Calcarea Sulphurica


James Tyler Kent describes the symptoms of the homeopathic medicine Calcarea Sulphurica in great detail and compares it with other homeopathy remedies. …


Many years ago Schüessler introduced this remedy, and it has been used extensively upon the biochemic theory. Many excellent cures have been made in this way that most of us are able to recognize as homoeopathic cures, though it is a sort of crude homoeopathy.

By studying these cures many symptoms may be obtained not supposed to be of importance by these reporters. These symptoms often furnish a basis for further consideration or further clinical observation. Many fragmentary provings have also been made, furnishing many of the symptoms recorded in this article.

The author frequently made use of Schussler’s 12 th potency, later the 30 th and 200 th; at present much higher potencies. From all of these many valuable symptoms have been obtained.

Some of these symptoms have come out upon the sick while under the influence of this remedy, and have been since confirmed, so that the following symptoms must now furnish the best basis that we have to prescribe on. The best consideration that this remedy has ever received will be found in Boericke and Dewey’s Materia Medica of the Tissue Remedies.

The tendency to the formation of abscesses in the body in any place is a strong feature of this remedy, and is quite similar to Pyrogen.

An abscess that has ruptured and is slow to heal with a continuous discharge of yellow pus, is a strong indication for this remedy. The patient desires the open air; is sensitive to drafts; takes cold easily. It is very useful in the management of malignant growths after ulceration has set in. It is under such circumstances an excellent palliative.

It is a deep acting constitutional remedy, and anti-psoric, and if given early enough will prevent a malignant growth terminating in its usual way.

It is useful in the affections of bone, caries of bone. While the patient is cold in general, he often requires to be uncovered because of particular conditions. For instance, in croup and in headaches he feels the heat too much, but the pains of the body are often relieved by heat.

He is sensitive to both cold and heat. After becoming cold, complaints come on. Tendency to take cold in drafts, or on slight occasions. He is sensitive to cold, wet weather. It cures the underlying basis of epilepsy, epileptiform and hysteric convulsions. The patient is aggravated from every motion. His muscles are flabby; he is disposed to hemorrhages.

When well selected remedies act only a short time, and the symptoms agree, this remedy is one that should be thought of along with Sulphur, Psorinum and Tuberculinum.

Complaints from straining muscles and tendons, from overlifting, etc. Lame back from such causes.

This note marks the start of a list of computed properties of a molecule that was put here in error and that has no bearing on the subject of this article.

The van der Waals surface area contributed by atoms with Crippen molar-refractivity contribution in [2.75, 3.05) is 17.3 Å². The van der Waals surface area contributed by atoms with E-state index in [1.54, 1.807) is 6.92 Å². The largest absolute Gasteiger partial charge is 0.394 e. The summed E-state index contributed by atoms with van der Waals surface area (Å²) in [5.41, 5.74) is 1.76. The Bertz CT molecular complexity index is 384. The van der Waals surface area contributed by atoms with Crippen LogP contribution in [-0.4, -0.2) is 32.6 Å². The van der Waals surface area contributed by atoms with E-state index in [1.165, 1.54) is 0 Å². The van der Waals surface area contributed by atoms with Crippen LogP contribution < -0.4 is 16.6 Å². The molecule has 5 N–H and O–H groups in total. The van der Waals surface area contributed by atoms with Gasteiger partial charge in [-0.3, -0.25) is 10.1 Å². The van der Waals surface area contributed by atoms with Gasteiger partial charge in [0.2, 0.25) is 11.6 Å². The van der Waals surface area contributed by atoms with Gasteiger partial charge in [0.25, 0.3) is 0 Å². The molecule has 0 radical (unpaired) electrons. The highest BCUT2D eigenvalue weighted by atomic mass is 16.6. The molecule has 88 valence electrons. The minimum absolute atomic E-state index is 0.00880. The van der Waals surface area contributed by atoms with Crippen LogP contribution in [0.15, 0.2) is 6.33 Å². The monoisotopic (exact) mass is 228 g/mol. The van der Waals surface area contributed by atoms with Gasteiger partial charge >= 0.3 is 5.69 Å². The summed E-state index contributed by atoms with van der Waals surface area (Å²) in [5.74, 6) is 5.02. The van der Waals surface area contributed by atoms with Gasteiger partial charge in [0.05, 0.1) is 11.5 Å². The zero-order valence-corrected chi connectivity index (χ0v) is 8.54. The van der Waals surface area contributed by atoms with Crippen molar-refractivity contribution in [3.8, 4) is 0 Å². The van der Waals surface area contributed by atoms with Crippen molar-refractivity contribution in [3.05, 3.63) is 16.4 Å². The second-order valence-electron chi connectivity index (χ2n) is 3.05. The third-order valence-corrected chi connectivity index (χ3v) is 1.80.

Throughout the chest and head, and sometimes extending into the limbs, there is a violent orgasm of blood, flushes of heat and pulsations. Onanism. and sexual excesses reduce the economy to a state whereby they feel their constitutional, disturbance, and this is one of the remedies that elevate the body to better state of order in such conditions.

Pain in the bones day and night. Pulsating all over the body. Standing aggravates many complaints, but especially the joints. Swollen and indurated glands. Twitching of the muscles all over the body. Many of the symptoms are aggravated on waking.

Many symptoms are aggravated walking and especially walking fast and becoming heated, Aggravation from being overheated. Wants to uncover. Aggravation from the warmth of the bed. A warm room aggravates. Warm wraps aggravate. Great bodily weakness.

Thick yellow discharges from the mucous membranes. Thick bloody discharges. Purulent exudations in serous sacs. Bloody pus from abscesses, ulcers and mucous membranes. Prolonged suppuration. Wants to keep still.

James Tyler Kent
James Tyler Kent (1849–1916) was an American physician. Prior to his involvement with homeopathy, Kent had practiced conventional medicine in St. Louis, Missouri. He discovered and "converted" to homeopathy as a result of his wife's recovery from a serious ailment using homeopathic methods.
In 1881, Kent accepted a position as professor of anatomy at the Homeopathic College of Missouri, an institution with which he remained affiliated until 1888. In 1890, Kent moved to Pennsylvania to take a position as Dean of Professors at the Post-Graduate Homeopathic Medical School of Philadelphia. In 1897 Kent published his magnum opus, Repertory of the Homœopathic Materia Medica. Kent moved to Chicago in 1903, where he taught at Hahnemann Medical College.